Meet Landers Gaydosh: an ice climbing world champion who has competed across the globe by climbing up slippery ice walls with long-handled hammers with blades. In January 2022, at the Ice Climbing World Youth Championships in Switzerland, he scrambled all the way to the top of an 80-foot-tall ice wall — and bested others in his category by 20 seconds.

The most impressive part? Landers is only 13 years old.

“I really enjoy climbing ice because I have to rely on myself and it’s really fun when you get into a rhythm,” Landers told Nice News, adding: “I also like traveling to climb because I get to see new places, eat different foods, and I get to meet a lot of really cool people from other countries.”

Though he’s still an adolescent, Landers has years of climbing experience under his belt. The young teen, who lives in Salt Lake City, was first introduced to rock climbing when he was a toddler, thanks to his dad Jonathan Gaydosh’s job at an indoor climbing gym. There, Landers was soon scrambling up the walls and loving it. 

However, climbing on ice didn’t start until many years later. In 2021, his coaches approached him about getting into the sport. Up for the chilly challenge, Landers spent a few months training — and an untapped talent became a newfound passion.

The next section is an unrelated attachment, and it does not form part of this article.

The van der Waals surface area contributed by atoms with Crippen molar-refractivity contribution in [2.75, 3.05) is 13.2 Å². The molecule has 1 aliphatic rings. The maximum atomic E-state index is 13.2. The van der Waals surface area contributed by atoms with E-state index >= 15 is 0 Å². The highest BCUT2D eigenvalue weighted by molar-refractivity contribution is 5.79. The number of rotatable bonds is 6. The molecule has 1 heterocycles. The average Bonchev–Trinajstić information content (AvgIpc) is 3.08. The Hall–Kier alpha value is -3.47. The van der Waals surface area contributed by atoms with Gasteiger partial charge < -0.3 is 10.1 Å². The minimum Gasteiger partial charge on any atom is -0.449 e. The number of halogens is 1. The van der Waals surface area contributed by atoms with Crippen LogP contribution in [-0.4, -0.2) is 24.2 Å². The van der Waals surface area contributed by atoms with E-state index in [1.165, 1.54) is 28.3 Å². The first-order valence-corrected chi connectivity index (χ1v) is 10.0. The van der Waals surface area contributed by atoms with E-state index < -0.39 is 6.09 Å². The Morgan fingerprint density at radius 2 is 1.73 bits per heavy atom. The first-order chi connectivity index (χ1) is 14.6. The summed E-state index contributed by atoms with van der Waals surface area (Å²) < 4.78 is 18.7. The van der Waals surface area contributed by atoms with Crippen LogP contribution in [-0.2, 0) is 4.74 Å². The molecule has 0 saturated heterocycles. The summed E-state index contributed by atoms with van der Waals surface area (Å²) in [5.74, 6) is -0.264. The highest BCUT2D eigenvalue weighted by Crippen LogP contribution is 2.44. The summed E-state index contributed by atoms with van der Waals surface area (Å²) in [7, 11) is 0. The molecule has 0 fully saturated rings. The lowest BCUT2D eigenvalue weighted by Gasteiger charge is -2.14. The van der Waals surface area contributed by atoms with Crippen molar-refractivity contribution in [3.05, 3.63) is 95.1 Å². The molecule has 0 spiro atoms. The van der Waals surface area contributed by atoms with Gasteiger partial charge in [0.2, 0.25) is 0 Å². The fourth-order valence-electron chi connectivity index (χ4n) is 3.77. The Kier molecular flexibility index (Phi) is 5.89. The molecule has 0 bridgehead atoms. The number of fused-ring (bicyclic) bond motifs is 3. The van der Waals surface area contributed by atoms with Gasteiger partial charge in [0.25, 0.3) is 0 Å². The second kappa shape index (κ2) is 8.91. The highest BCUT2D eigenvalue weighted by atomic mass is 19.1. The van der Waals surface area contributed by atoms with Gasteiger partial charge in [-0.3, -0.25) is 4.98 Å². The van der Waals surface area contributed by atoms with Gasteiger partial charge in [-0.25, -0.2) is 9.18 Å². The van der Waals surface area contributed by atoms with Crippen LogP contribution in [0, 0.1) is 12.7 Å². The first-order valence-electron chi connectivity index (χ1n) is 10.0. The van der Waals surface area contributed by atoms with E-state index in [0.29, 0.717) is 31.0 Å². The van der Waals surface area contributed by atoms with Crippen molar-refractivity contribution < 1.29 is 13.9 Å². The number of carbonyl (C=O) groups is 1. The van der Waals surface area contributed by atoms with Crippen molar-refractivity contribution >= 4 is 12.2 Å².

“Landers is a big-picture kind of kid, who wants to see things from up above,” Jonathan told KSL, an NBC affiliate.


Elias Murcko

Soon, his son had qualified for the USA team and went on to compete at the 2022 International Climbing and Mountaineering Federation’s (UIAA) Ice Climbing World Youth Championships in Switzerland. There, he won first place even as a new ice climber and the youngest climber in the competition, surprising himself and his family.

“Landers has been used to being on top of the game as a rock climber, so going to Switzerland as an underdog took a lot of humility on his part,” said Jonathan, who was unable to attend the championships last year. “I remember talking to him the night before, and he was feeling a little out of his league, but my wife and I and his coaches made sure not to put any pressure on him. We wanted it to be a good learning experience for him.”

UIAA/Kaspar Kellerhals

When asked by AccuWeather about the differences between rock climbing and ice climbing, Landers explained that they are “similar with strength … but the techniques are way different.” He added, “If you can just keep the strength, you can get the technique back really quick.”

Wondering what keeps this young athlete calm on the ice? He said the keys are deep breathing and “thinking to himself.” 

Steady, skilled, and motivated, Landers is now looking ahead to his next goal. “I would like to go back to the ice-climbing world championship and win again,” he said.


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